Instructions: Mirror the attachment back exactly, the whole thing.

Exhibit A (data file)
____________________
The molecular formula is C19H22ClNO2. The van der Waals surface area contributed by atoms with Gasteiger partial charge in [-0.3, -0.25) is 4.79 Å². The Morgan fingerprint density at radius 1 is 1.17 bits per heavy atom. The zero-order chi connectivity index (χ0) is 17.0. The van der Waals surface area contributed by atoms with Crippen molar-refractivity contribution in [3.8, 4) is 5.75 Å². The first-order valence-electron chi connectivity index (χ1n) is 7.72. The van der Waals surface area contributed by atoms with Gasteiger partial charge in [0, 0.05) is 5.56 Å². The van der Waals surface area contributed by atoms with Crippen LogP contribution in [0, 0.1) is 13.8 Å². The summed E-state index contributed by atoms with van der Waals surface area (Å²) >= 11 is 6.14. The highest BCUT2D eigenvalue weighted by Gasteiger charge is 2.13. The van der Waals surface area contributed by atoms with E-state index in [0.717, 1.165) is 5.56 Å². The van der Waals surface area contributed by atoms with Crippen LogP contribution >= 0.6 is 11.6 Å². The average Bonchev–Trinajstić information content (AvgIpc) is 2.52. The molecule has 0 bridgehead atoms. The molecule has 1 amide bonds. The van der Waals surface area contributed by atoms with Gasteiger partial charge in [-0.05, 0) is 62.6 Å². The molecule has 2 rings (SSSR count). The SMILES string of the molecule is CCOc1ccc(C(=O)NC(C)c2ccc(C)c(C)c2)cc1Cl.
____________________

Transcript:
The molecular formula is C19H22ClNO2. The van der Waals surface area contributed by atoms with Gasteiger partial charge in [-0.3, -0.25) is 4.79 Å². The Morgan fingerprint density at radius 1 is 1.17 bits per heavy atom. The zero-order chi connectivity index (χ0) is 17.0. The van der Waals surface area contributed by atoms with Crippen molar-refractivity contribution in [3.8, 4) is 5.75 Å². The first-order valence-electron chi connectivity index (χ1n) is 7.72. The van der Waals surface area contributed by atoms with Gasteiger partial charge in [0, 0.05) is 5.56 Å². The van der Waals surface area contributed by atoms with Crippen LogP contribution in [0, 0.1) is 13.8 Å². The summed E-state index contributed by atoms with van der Waals surface area (Å²) >= 11 is 6.14. The highest BCUT2D eigenvalue weighted by Gasteiger charge is 2.13. The van der Waals surface area contributed by atoms with E-state index in [0.717, 1.165) is 5.56 Å². The van der Waals surface area contributed by atoms with Crippen LogP contribution >= 0.6 is 11.6 Å². The average Bonchev–Trinajstić information content (AvgIpc) is 2.52. The molecule has 0 bridgehead atoms. The molecule has 1 amide bonds. The van der Waals surface area contributed by atoms with Gasteiger partial charge in [-0.05, 0) is 62.6 Å². The molecule has 2 rings (SSSR count). The SMILES string of the molecule is CCOc1ccc(C(=O)NC(C)c2ccc(C)c(C)c2)cc1Cl.